Why the Commission is doing the right thing on antitrust

Previously on “European Commission Antitrust”

Free Software Foundation Europe has been supporting the European Commission’s DG Competition in its antitrust work since 2001, when it first offered its expertise to the former Competition Commissioner Mario Monti. In 2003 it brought the Samba team to the table, and our cooperation was able to provide the Commission with substantial evidence for its final decision in 2004. We stood by the side of the Commission in the European Court of First Instance when most of the industry had meanwhile accepted out-of-court settlements with Microsoft, and saw the case through to the end.

Of course the European Committee for Interoperable Systems (ECIS), which joined the case in 2005, was a seminal contributor to victory in the court case(s). Indeed it seems unlikely that the European Commission would have had such a complete success in Court without their support. But the steadfast support by FSFE and Samba played an important role in keeping the ball rolling with the Commission, and the technical experts of the Samba team were invaluable witnesses in Court.

This was the first time that the Free Software community got so involved in an antitrust case, and many people raised the question why FSFE should be actively pursuing this issue instead of big industry working the problem out amongst themselves.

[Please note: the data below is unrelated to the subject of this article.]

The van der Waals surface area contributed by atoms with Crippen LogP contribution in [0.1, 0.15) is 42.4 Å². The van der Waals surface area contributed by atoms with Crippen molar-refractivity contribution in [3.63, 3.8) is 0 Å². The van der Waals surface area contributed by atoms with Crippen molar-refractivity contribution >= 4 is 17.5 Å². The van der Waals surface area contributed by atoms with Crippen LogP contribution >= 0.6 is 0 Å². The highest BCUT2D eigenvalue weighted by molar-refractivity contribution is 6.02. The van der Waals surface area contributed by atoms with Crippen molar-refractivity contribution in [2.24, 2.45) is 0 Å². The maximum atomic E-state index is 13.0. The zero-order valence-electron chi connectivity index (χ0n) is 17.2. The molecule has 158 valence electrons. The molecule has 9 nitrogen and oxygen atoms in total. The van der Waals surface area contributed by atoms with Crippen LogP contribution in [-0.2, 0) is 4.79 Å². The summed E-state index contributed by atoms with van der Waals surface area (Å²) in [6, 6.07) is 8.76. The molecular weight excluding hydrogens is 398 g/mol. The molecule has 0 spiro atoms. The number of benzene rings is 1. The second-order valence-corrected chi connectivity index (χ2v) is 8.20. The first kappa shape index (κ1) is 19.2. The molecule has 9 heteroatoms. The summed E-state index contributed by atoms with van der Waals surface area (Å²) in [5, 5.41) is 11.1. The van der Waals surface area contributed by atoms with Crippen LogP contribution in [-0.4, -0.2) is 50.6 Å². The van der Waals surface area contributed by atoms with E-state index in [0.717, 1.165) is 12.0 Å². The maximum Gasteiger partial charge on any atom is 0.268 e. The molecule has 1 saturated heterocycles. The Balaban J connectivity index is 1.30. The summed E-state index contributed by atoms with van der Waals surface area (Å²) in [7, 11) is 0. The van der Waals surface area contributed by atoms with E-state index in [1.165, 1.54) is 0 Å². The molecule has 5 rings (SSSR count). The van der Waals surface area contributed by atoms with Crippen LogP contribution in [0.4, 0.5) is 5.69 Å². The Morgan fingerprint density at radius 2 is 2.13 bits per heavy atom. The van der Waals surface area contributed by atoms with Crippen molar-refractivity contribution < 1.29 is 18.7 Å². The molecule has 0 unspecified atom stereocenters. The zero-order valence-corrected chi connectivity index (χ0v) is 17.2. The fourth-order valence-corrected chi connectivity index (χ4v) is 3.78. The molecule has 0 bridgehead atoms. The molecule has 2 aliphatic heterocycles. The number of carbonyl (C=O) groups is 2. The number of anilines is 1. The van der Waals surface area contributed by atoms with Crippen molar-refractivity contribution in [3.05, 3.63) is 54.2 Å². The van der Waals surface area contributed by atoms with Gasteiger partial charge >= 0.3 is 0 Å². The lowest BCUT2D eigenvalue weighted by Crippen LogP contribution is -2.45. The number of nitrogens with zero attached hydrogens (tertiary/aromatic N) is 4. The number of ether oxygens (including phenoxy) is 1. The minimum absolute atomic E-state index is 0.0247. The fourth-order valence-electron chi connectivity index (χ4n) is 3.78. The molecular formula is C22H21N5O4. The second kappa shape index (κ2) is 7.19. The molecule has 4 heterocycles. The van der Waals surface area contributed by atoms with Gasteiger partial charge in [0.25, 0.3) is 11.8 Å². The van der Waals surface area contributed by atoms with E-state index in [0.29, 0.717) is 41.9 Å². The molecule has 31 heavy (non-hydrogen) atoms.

Part of that answer is already contained in the above paragraphs. FSFE is not willing, indeed incapable, to compromise on the long-term interests of the Free Software community for short-term financial benefits. The settlements that parts of industry entered as part of this court case were financially beneficial for them, but weakened the case and had strategic impact that continues until today and radiates into apparently unrelated issues, e.g. the MS-OOXML standardisation process.

The other part of this answer is the immediate and tangible benefit of better software with more interoperability.

Ciaran O’Riordan described this in one of his blog posts. Summarised in my own words: The antitrust victory gave Samba direct access to necessary information to achieve interoperability, and re-established the constructive dialogue with Microsoft’s engineers, which had previously been cut off by Microsoft’s management for reasons of strategic monopoly abuse. Now, whenever the Samba team hits a part in the specification that is unclear, or discovers behaviour of Microsoft servers that is unexpected, they can ask Microsoft, and will receive a timely and helpful answer.

This, and not the record fines, is the true benefit and remedy of the case. As explained in an earlier article: Competition is slowly being restored, and step by step innovation is being re-enabled.

The Opera Complaint

As a good friend of mine likes to say: “Microsoft is a one-trick pony, but it does that one trick really well.”

The same behaviour that we observed in the workgroup server market also exists in other markets, so the above establishes the context for the ECIS complaint with the request to apply similar remedies to other areas and the  Opera complaint specifically on monopoly abuse in the browser / web standard domain. FSFE supported that complaint because we know that Free Software browsers such as Mozilla or KDE’s Konqueror are suffering from the same problems. We even came across scenarios where a migration to Free Software had to be rolled back to Microsoft’s Internet Explorer because of manipulations on the protocol level that made using Free Software impossible.